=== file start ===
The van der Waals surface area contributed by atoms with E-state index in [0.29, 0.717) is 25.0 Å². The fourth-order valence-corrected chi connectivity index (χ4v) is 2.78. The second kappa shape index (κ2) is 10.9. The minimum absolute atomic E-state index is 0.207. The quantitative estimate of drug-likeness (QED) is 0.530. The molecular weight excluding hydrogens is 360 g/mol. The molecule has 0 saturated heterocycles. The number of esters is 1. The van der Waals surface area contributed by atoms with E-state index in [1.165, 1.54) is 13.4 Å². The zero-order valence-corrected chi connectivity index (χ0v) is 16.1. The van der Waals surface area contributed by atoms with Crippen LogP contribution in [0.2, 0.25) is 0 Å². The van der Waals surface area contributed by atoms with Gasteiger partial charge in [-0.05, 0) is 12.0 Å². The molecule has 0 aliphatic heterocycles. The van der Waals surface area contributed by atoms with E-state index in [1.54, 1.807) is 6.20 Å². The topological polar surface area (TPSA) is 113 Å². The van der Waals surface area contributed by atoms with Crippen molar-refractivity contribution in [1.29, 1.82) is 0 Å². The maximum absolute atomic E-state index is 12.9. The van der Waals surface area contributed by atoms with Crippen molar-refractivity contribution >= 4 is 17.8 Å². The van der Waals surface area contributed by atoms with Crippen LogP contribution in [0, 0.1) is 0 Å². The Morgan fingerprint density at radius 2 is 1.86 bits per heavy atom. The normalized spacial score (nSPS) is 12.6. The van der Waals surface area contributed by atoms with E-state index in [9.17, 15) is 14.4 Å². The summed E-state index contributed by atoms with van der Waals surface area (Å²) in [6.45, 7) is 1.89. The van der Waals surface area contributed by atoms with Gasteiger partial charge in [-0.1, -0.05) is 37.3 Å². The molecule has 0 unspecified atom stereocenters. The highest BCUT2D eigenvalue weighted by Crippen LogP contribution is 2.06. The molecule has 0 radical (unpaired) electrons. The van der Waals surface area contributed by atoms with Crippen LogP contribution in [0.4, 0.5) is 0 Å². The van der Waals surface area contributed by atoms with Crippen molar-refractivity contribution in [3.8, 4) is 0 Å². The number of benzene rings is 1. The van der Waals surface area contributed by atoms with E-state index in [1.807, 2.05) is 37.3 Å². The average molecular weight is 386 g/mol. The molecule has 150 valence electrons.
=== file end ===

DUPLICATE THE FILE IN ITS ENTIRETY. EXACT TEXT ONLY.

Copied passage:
The van der Waals surface area contributed by atoms with E-state index in [0.29, 0.717) is 25.0 Å². The fourth-order valence-corrected chi connectivity index (χ4v) is 2.78. The second kappa shape index (κ2) is 10.9. The minimum absolute atomic E-state index is 0.207. The quantitative estimate of drug-likeness (QED) is 0.530. The molecular weight excluding hydrogens is 360 g/mol. The molecule has 0 saturated heterocycles. The number of esters is 1. The van der Waals surface area contributed by atoms with E-state index in [1.165, 1.54) is 13.4 Å². The zero-order valence-corrected chi connectivity index (χ0v) is 16.1. The van der Waals surface area contributed by atoms with Crippen LogP contribution in [0.2, 0.25) is 0 Å². The van der Waals surface area contributed by atoms with Gasteiger partial charge in [-0.05, 0) is 12.0 Å². The molecule has 0 aliphatic heterocycles. The van der Waals surface area contributed by atoms with E-state index in [1.54, 1.807) is 6.20 Å². The topological polar surface area (TPSA) is 113 Å². The van der Waals surface area contributed by atoms with Crippen molar-refractivity contribution in [1.29, 1.82) is 0 Å². The maximum absolute atomic E-state index is 12.9. The van der Waals surface area contributed by atoms with Crippen molar-refractivity contribution >= 4 is 17.8 Å². The van der Waals surface area contributed by atoms with Crippen LogP contribution in [0, 0.1) is 0 Å². The Morgan fingerprint density at radius 2 is 1.86 bits per heavy atom. The normalized spacial score (nSPS) is 12.6. The van der Waals surface area contributed by atoms with E-state index in [9.17, 15) is 14.4 Å². The summed E-state index contributed by atoms with van der Waals surface area (Å²) in [6.45, 7) is 1.89. The van der Waals surface area contributed by atoms with Gasteiger partial charge in [-0.1, -0.05) is 37.3 Å². The molecule has 0 unspecified atom stereocenters. The highest BCUT2D eigenvalue weighted by Crippen LogP contribution is 2.06. The molecule has 0 radical (unpaired) electrons. The van der Waals surface area contributed by atoms with Crippen LogP contribution in [0.4, 0.5) is 0 Å². The van der Waals surface area contributed by atoms with Crippen molar-refractivity contribution in [3.8, 4) is 0 Å². The number of benzene rings is 1. The van der Waals surface area contributed by atoms with E-state index in [1.807, 2.05) is 37.3 Å². The average molecular weight is 386 g/mol. The molecule has 150 valence electrons.